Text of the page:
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They Love You Now, But Can You Keep Your Clients Loyal in a Downturn?

By Thomas Coyle February 16, 2018

Asset managers are always offering financial advisors unsolicited practice management pointers. Call it "value add" if you like, but many believe it boils down to marketing. So it’s interesting when such insights come from the very core of the firm’s investment philosophy.

In this vein, ACSI Funds tells FAs their profession is in better standing with the public than they might think -- especially if they look to consumer surveys for affirmation. Beyond shoring up egos, the study suggests ways individual advisors and firms might improve their standing with investors whose rosy views might not survive a sustained market downturn.

According to ACSI Funds, advisors get a score of 81 on the 0-to-100 scale of the American Customer Satisfaction Index, which is based on 1,473 customer surveys collected in the fourth quarter of 2017.

That’s on the high side -- on par with results for food makers like Kraft and Kellogg’s and shipping companies like FedEx and UPS. Sectors further up the ACSI scale include breweries, pop makers and TV manufacturers with scores in the mid-eighties. Among those close to the bottom are cable companies and internet service providers, which share a score of 64.

Such rankings are vital to ACSI Funds, an investment firm linked to Ann Arbor, Mich.-based ACSI, which was founded in 1994 by economist Claes Fornell in conjunction with the University of Michigan.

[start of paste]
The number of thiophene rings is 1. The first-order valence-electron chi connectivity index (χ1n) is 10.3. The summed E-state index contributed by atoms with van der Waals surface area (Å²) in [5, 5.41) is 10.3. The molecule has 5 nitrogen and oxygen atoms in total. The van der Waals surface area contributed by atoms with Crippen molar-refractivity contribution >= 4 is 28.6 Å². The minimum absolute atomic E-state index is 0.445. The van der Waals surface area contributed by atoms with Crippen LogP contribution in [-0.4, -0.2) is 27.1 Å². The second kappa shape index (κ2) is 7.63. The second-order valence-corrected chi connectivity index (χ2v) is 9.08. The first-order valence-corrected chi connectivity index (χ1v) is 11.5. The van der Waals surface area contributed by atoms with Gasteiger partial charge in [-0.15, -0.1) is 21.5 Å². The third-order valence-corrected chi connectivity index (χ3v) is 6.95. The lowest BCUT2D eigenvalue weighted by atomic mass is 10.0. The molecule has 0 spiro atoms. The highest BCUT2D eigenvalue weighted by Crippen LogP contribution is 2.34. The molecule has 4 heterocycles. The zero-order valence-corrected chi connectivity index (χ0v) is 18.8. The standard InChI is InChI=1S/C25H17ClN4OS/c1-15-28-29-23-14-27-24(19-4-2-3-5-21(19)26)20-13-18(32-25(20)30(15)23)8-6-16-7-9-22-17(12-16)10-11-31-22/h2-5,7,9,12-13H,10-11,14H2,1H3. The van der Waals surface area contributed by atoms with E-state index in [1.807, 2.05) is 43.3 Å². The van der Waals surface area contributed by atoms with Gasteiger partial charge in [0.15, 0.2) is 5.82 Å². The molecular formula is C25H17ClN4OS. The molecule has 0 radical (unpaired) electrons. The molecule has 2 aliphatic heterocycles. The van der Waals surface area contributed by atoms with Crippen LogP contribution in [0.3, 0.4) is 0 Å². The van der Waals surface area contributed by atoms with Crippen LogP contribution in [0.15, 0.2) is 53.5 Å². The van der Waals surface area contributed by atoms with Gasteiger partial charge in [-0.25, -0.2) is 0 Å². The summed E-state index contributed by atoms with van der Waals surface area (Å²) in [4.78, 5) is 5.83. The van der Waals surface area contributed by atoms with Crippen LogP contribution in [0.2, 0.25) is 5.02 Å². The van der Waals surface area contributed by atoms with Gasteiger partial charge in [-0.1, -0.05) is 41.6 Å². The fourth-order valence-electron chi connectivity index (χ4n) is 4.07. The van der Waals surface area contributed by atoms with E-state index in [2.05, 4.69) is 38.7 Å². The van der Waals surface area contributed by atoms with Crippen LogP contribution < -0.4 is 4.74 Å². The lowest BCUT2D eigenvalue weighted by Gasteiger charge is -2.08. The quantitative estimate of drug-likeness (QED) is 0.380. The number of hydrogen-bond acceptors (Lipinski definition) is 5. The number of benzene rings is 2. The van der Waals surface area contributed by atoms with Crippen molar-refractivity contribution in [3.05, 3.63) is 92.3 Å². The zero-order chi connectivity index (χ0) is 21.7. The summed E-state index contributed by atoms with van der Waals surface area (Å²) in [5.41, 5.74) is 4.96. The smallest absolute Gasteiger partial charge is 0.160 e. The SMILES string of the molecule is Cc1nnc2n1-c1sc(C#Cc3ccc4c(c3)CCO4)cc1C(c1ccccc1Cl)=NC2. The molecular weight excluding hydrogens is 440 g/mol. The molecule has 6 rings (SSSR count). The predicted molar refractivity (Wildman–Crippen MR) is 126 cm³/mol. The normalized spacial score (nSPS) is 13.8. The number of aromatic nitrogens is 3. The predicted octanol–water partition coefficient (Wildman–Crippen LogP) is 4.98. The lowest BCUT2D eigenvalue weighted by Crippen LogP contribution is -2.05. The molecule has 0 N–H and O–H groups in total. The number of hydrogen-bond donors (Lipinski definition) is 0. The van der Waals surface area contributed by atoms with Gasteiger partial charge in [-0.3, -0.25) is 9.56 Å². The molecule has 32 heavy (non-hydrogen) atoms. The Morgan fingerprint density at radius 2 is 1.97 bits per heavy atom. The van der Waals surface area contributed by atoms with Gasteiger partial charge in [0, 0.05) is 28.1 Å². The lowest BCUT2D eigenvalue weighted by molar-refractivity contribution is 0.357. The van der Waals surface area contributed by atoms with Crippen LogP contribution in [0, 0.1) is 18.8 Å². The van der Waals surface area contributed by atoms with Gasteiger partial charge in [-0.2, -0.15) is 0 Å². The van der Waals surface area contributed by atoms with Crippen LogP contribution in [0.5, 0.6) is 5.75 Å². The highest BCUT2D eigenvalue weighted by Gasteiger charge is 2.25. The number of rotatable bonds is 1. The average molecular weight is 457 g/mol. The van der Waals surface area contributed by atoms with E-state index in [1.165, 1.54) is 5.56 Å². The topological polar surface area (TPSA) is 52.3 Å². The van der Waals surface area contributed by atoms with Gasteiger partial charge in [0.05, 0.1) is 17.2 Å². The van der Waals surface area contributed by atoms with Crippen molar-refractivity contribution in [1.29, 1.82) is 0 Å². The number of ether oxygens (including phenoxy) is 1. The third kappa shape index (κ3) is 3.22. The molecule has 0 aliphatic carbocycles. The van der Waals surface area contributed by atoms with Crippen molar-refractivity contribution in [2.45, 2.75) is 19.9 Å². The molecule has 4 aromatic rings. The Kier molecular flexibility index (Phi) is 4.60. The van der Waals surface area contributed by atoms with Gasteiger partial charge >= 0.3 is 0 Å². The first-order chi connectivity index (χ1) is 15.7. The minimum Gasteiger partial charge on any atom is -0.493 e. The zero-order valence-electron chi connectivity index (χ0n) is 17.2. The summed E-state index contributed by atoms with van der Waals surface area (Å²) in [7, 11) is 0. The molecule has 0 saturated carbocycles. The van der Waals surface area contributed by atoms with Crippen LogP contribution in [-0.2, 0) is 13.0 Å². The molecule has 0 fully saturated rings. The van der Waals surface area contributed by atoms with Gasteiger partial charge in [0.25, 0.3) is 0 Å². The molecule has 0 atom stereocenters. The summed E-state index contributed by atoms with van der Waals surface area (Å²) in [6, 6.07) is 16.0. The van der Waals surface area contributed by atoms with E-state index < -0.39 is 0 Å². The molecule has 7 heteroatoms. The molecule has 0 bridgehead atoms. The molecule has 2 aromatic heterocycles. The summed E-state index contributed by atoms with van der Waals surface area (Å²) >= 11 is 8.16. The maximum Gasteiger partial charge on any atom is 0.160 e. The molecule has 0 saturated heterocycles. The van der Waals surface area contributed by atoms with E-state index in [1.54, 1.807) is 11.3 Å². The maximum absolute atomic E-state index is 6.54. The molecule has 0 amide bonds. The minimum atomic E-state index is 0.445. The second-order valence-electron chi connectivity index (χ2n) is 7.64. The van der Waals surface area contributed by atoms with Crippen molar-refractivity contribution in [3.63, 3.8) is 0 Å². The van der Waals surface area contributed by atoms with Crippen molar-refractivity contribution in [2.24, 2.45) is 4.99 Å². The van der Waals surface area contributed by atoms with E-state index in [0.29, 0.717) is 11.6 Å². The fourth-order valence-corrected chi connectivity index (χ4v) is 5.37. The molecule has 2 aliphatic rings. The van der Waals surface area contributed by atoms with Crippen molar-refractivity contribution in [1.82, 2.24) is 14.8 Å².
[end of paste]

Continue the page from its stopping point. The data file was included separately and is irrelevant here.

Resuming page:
The asset manager provides investors with broad equity exposure to listed companies ACSI research reveals to have high levels of customer satisfaction and retention on the premise that such companies provide strong shareholder return over time. A little over a year old, ACSI Funds only manages about $50 million.

“The true test will come when the stock market declines and financial advisors may have difficulty justifying their fees and holding on to clients.”
David Van Amburg

That said, it recently got on Wells Fargo’s platform and launched an index fund that weights components of the S&P 500 in reverse order in an effort to extract greater growth.

While the idea of being near the top of the reputational heap may be novel for some FAs -- especially those used to scathing reports from consumer pulse-takers like Gallup -- people behind the study think it makes solid sense.

"With the S&P 500 up 19% and the Dow up 25% in 2017, it’s not surprising clients would be pretty happy with their financial advisors," says ACSI managing director David Van Amburg.

But with recent market reversals "as a warning sign for any financial advisor that isn’t fighting to improve their customer experience," Van Amburg also believes "the true test will come when the stock market declines and financial advisors may have difficulty justifying their fees and holding on to clients."

Meanwhile Kevin Quigg of Exponential ETFs, the marketing arm of ACSI Funds, says there are indeed steps FAs can take to make improvements that can pay off in a downturn.

While the ACSI survey says customers are satisfied that it’s easy to open an account, navigate websites and get information on funds, they’re less apt to say firms give them as much face-to-face contact as they’d like and that mobile-device access is up to snuff.

The first of these concerns is something FAs can act on to shore up client loyalty: simply reach out more. The second, mobile access, is likely to come together pretty soon as technology and compliance standards come to terms "as they did for websites," says Quigg.

It’s also fortunate that both these concerns are of particular importance to millennials, who are on the receiving end of "the greatest wealth transfer in history," says Quigg. Satisfy these younger and soon-to-be richer investors on those points, and it’s that much likelier you’ll come out of a downturn intact and with relatively happy clients, he adds.